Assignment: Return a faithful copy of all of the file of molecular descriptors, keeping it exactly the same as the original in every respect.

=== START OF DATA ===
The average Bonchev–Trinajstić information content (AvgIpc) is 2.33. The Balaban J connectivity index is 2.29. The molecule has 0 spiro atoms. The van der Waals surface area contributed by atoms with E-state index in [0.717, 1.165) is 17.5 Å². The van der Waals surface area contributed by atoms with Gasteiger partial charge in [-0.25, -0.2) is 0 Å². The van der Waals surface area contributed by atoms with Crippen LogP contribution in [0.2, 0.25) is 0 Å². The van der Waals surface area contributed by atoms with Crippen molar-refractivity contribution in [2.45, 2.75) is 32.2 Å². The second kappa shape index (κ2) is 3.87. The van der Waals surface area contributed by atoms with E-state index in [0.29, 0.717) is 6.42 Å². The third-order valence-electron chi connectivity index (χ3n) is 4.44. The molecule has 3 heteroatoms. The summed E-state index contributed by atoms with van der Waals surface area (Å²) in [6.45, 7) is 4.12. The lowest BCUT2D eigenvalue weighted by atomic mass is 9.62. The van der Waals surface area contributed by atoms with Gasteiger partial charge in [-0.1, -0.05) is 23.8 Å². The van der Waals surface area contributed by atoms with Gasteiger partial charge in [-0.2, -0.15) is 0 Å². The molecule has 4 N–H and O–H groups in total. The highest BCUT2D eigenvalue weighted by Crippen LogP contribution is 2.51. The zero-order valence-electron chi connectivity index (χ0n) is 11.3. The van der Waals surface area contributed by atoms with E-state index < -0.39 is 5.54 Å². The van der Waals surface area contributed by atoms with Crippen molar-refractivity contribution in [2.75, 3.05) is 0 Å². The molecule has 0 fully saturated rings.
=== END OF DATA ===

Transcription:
The average Bonchev–Trinajstić information content (AvgIpc) is 2.33. The Balaban J connectivity index is 2.29. The molecule has 0 spiro atoms. The van der Waals surface area contributed by atoms with E-state index in [0.717, 1.165) is 17.5 Å². The van der Waals surface area contributed by atoms with Gasteiger partial charge in [-0.25, -0.2) is 0 Å². The van der Waals surface area contributed by atoms with Crippen LogP contribution in [0.2, 0.25) is 0 Å². The van der Waals surface area contributed by atoms with Crippen molar-refractivity contribution in [2.45, 2.75) is 32.2 Å². The second kappa shape index (κ2) is 3.87. The van der Waals surface area contributed by atoms with E-state index in [0.29, 0.717) is 6.42 Å². The third-order valence-electron chi connectivity index (χ3n) is 4.44. The molecule has 3 heteroatoms. The summed E-state index contributed by atoms with van der Waals surface area (Å²) in [6.45, 7) is 4.12. The lowest BCUT2D eigenvalue weighted by atomic mass is 9.62. The van der Waals surface area contributed by atoms with Gasteiger partial charge in [-0.1, -0.05) is 23.8 Å². The van der Waals surface area contributed by atoms with Gasteiger partial charge in [-0.2, -0.15) is 0 Å². The molecule has 4 N–H and O–H groups in total. The highest BCUT2D eigenvalue weighted by Crippen LogP contribution is 2.51. The zero-order valence-electron chi connectivity index (χ0n) is 11.3. The van der Waals surface area contributed by atoms with E-state index < -0.39 is 5.54 Å². The van der Waals surface area contributed by atoms with Crippen molar-refractivity contribution in [2.75, 3.05) is 0 Å². The molecule has 0 fully saturated rings.